Like The NSA And GCHQ, Germany's Foreign Intelligence Agency Uses A Legal Loophole To Spy On Its Own Citizens
from the well,-fancy-that dept
One of the striking features of the responses to Edward Snowden’s leaks about the snooping being carried out by the NSA and GCHQ is the insistence that everything is, of course, quite “legal.” But gradually, it has emerged that this “legality” is achieved through the use of loophole after loophole after loophole after loophole. Now it has been revealed that Germany’s intelligence agency, the BND, has also been using this trick to enable it to spy on its own citizens — something that was assumed to be off-limits for it:
The agency, known by its German acronym BND, is not usually allowed to intercept communications made by Germans or German companies, but a former BND lawyer told parliament this week that citizens working abroad for foreign companies were not protected.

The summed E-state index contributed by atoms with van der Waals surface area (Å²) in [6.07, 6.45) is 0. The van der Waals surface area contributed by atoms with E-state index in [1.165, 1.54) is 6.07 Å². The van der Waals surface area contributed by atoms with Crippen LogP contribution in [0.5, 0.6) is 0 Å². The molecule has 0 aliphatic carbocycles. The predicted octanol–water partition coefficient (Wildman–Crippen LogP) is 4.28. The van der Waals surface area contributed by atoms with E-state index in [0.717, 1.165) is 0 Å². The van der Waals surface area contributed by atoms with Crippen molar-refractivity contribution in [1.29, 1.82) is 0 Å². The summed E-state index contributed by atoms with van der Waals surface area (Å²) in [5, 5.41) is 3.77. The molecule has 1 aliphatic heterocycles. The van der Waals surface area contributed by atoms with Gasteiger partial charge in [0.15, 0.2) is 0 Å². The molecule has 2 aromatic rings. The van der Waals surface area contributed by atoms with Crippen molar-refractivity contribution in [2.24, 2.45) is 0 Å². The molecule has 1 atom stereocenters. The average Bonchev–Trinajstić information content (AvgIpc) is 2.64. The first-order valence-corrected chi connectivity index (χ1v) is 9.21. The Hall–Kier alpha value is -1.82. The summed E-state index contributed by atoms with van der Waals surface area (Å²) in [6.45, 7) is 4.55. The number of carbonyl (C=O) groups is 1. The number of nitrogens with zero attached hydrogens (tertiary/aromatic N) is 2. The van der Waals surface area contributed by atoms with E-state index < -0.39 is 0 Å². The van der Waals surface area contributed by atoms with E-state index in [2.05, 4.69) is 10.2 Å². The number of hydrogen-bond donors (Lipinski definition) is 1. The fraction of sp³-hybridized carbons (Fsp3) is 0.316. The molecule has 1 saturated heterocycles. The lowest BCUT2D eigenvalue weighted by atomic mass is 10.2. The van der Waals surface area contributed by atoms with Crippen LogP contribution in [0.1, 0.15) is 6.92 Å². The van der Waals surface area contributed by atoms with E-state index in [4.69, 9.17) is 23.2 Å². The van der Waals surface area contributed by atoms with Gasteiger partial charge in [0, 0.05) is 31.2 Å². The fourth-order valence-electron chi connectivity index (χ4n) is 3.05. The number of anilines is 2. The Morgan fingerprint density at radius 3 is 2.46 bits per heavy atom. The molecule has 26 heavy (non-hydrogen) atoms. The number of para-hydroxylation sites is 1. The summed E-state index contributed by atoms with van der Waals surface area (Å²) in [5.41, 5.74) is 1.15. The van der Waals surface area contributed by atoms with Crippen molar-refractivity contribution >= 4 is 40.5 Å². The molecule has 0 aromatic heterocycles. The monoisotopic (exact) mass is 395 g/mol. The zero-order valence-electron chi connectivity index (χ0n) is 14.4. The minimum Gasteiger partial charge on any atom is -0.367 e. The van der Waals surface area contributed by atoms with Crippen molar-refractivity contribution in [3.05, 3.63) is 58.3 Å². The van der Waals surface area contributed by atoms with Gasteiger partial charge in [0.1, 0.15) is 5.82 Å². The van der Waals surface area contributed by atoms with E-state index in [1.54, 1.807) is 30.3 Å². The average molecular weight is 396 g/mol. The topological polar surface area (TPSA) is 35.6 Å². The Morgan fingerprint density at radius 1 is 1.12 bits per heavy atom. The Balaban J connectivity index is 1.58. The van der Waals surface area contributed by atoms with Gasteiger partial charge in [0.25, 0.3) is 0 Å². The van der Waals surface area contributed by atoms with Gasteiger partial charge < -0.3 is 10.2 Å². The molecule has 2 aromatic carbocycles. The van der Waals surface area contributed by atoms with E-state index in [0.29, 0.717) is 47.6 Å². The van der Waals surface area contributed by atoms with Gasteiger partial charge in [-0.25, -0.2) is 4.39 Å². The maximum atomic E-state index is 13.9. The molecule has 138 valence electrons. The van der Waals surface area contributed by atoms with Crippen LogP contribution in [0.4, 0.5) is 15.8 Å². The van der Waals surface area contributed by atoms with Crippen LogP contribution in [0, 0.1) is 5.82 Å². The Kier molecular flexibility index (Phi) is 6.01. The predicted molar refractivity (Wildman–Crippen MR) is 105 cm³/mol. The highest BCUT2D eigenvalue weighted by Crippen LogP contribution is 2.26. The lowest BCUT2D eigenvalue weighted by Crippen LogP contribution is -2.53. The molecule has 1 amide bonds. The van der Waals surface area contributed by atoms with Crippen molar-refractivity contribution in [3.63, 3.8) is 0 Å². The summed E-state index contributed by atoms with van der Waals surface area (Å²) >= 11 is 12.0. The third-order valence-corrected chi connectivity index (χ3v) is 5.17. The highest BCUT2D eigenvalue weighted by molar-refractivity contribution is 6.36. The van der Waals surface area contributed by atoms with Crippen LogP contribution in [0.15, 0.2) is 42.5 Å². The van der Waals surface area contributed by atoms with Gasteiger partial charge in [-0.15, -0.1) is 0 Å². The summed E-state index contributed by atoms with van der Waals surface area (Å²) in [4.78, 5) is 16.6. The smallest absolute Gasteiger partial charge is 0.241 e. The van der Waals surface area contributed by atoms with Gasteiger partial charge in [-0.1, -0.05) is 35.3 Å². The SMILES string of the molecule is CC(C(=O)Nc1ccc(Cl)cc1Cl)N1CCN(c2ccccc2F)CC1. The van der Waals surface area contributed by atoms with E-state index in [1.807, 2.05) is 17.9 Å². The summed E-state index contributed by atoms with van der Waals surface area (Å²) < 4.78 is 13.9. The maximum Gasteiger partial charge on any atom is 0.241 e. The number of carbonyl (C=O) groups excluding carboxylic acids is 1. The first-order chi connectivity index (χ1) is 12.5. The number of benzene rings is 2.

The German government confirmed on Saturday that work-related calls or emails were attributed to the employer. As a result, if the employer is foreign, the BND could legally intercept them.
This latest story in the Guardian adds to the impression that widespread domestic surveillance is taking place because of a willful disregarding of the rules through the use of these loopholes. Maybe one way to start to rein in spy agencies would be to insist that they followed the spirit as well as the letter of the law — and if they don’t, to bring in even more stringent definitions of permissible activities in an attempt to close as many of these gaping loopholes as possible.